The battle to rise to the ranks of market leader has always affected traditional business and startups, but never before has one been pitted so directly against the other. Though multinationals are considered financially stable, they are often slow to innovate and extremely risk-averse. And while startups tend to operate in chaos and lean heavily on funding, they are far more adept at enduring in digitally disruptive climates - to the extent that they’re now taking pole position ahead of even well-established companies.
In order to have the best of both worlds, an entity would need to learn the lessons of its rival, with big business adopting innovative approaches like lean methodologies and/or startups snapping up talent from large corporates. There does however exist another more palatable solution, which is a win-win situation for all concerned: collaborative partnerships.
This post takes a look at the different requirements, approaches and advantages of such partnerships - for both startups and established enterprises.
This post is also available in Spanish.
What do startups and big business need to do in order to work together?
In order to establish the terms underlying a collaboration, as well as help businesses overcome any initial reservations about working conjointly (such as the classic startup worry that a corporate would hijack its innovative approach, dominate in negotiations and derail the initial focus of any initiative) both parties would need to be able to answer the following questions with no little sincerity:
- Do our companies share the same values?
- Are we in this business partnership for the same reasons?
- Is it actually possible to establish a partnership that is advantageous for both parties?
- Do our companies trust one another?
What possible partnerships are there?
The collaborative approaches between corporates and startups usually fall into 3 categories:
- Corporate venture capital, wherein a large company funds a startup by becoming its shareholder, thus making profitable gains and having direct access to disruptive innovation.
- Inside-out collaborative working, in which large companies help transform employees into fully-fledged entrepreneurs who go on to launch their own spin-off startups.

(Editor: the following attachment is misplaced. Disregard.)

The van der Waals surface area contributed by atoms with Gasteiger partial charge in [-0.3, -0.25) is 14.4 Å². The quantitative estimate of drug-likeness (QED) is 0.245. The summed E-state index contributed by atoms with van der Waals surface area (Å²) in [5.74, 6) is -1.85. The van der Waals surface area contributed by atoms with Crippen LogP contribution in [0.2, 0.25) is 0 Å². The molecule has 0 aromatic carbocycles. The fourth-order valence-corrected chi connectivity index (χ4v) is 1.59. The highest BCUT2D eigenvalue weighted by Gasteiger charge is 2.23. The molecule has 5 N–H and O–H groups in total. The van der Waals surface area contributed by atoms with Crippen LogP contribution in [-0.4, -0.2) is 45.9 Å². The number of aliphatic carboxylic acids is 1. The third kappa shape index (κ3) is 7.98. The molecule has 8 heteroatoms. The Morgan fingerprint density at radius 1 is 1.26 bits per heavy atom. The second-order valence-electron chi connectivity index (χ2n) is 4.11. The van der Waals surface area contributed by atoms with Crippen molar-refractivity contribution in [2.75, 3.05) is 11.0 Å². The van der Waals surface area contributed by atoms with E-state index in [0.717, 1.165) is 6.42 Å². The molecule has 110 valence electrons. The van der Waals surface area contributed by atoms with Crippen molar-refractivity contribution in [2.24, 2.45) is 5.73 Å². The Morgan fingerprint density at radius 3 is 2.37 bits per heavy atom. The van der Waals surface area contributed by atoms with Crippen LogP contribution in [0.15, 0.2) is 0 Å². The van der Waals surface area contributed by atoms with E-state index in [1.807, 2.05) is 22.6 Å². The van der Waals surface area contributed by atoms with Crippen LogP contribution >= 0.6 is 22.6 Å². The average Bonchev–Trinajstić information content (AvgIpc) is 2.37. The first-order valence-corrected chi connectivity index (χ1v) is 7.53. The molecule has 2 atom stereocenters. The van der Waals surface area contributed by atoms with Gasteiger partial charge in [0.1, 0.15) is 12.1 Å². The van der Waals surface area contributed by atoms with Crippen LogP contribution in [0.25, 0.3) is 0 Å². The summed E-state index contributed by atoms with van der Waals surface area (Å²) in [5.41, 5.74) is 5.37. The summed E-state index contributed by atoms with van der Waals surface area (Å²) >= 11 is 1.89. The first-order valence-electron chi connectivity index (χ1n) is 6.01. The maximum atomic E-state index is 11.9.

- Corporate accelerator programs (or “outside-in” working), through which corporates offer startups in the same sector mentoring, workspace and other services in exchange for direct access to the startups’ products and/or ability to influence their business plan.
TOP 20 CORPORATE ACCELERATORS IN EUROPE
What do startups get in return?
The biggest plus for a startup is being associated with a financially stable household name and, in some cases, having direct access to the corporate giant’s clientele. That said, there are several other benefits of cementing a partnership that are less obvious, yet just as important:
- Firstly, collaborating with a successfully established company gives a small-time tech startup instant credibility, both to existing clients, potential future clients and especially competitors.
- Secondly, a long-standing company can bring a wealth of knowledge and experience to startups, particular in terms of team management, workflow efficiency, product improvement, distribution, advertising, PR and the identifying of (as well as entry into) potential new markets.
- Finally, a solid partnership can naturally pave the way for a future exit strategy in which the entrepreneur behind the startup can assure the latter’s future as a company subsidiary, and thus be able to move onto initiating a new chapter of innovation in another sector.
Even though the relationship between big business and startups is far from straightforward, the enormous benefits of working collaboratively should not be dismissed, especially since doing so would result in a win-win for all concerned.
This post is also available in Spanish.
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